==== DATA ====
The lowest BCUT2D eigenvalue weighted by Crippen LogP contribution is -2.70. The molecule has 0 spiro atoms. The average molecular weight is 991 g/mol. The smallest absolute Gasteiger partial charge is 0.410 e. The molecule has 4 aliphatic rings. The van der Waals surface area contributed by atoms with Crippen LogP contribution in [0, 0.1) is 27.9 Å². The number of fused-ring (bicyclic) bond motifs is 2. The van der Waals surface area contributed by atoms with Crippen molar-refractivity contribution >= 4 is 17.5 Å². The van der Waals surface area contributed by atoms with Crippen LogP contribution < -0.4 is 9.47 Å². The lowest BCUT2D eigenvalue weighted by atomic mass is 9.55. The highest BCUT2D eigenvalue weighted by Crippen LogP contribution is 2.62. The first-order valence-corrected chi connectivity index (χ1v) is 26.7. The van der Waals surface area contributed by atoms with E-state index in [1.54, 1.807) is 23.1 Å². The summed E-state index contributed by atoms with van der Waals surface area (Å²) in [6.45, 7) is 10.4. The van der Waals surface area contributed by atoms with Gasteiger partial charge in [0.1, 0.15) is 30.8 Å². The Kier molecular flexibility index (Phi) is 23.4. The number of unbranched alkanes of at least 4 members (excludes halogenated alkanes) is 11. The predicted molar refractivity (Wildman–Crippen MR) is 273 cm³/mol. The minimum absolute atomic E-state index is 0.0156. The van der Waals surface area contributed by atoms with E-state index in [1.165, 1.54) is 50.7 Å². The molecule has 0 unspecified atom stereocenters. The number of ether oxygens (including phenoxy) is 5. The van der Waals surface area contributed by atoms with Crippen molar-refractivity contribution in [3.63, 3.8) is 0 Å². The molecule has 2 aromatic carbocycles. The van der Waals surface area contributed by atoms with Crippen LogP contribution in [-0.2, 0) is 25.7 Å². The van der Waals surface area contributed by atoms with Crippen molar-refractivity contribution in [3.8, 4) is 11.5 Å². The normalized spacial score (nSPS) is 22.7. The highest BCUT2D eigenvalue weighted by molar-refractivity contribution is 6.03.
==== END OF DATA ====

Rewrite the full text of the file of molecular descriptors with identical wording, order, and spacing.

The lowest BCUT2D eigenvalue weighted by Crippen LogP contribution is -2.70. The molecule has 0 spiro atoms. The average molecular weight is 991 g/mol. The smallest absolute Gasteiger partial charge is 0.410 e. The molecule has 4 aliphatic rings. The van der Waals surface area contributed by atoms with Crippen LogP contribution in [0, 0.1) is 27.9 Å². The number of fused-ring (bicyclic) bond motifs is 2. The van der Waals surface area contributed by atoms with Crippen molar-refractivity contribution >= 4 is 17.5 Å². The van der Waals surface area contributed by atoms with Crippen LogP contribution < -0.4 is 9.47 Å². The lowest BCUT2D eigenvalue weighted by atomic mass is 9.55. The highest BCUT2D eigenvalue weighted by Crippen LogP contribution is 2.62. The first-order valence-corrected chi connectivity index (χ1v) is 26.7. The van der Waals surface area contributed by atoms with E-state index in [1.54, 1.807) is 23.1 Å². The summed E-state index contributed by atoms with van der Waals surface area (Å²) in [6.45, 7) is 10.4. The van der Waals surface area contributed by atoms with Gasteiger partial charge in [0.1, 0.15) is 30.8 Å². The Kier molecular flexibility index (Phi) is 23.4. The number of unbranched alkanes of at least 4 members (excludes halogenated alkanes) is 11. The predicted molar refractivity (Wildman–Crippen MR) is 273 cm³/mol. The minimum absolute atomic E-state index is 0.0156. The van der Waals surface area contributed by atoms with E-state index in [1.165, 1.54) is 50.7 Å². The molecule has 0 unspecified atom stereocenters. The number of ether oxygens (including phenoxy) is 5. The van der Waals surface area contributed by atoms with Crippen molar-refractivity contribution in [3.63, 3.8) is 0 Å². The molecule has 2 aromatic carbocycles. The van der Waals surface area contributed by atoms with Crippen LogP contribution in [-0.2, 0) is 25.7 Å². The van der Waals surface area contributed by atoms with Crippen molar-refractivity contribution in [3.8, 4) is 11.5 Å². The normalized spacial score (nSPS) is 22.7. The highest BCUT2D eigenvalue weighted by molar-refractivity contribution is 6.03.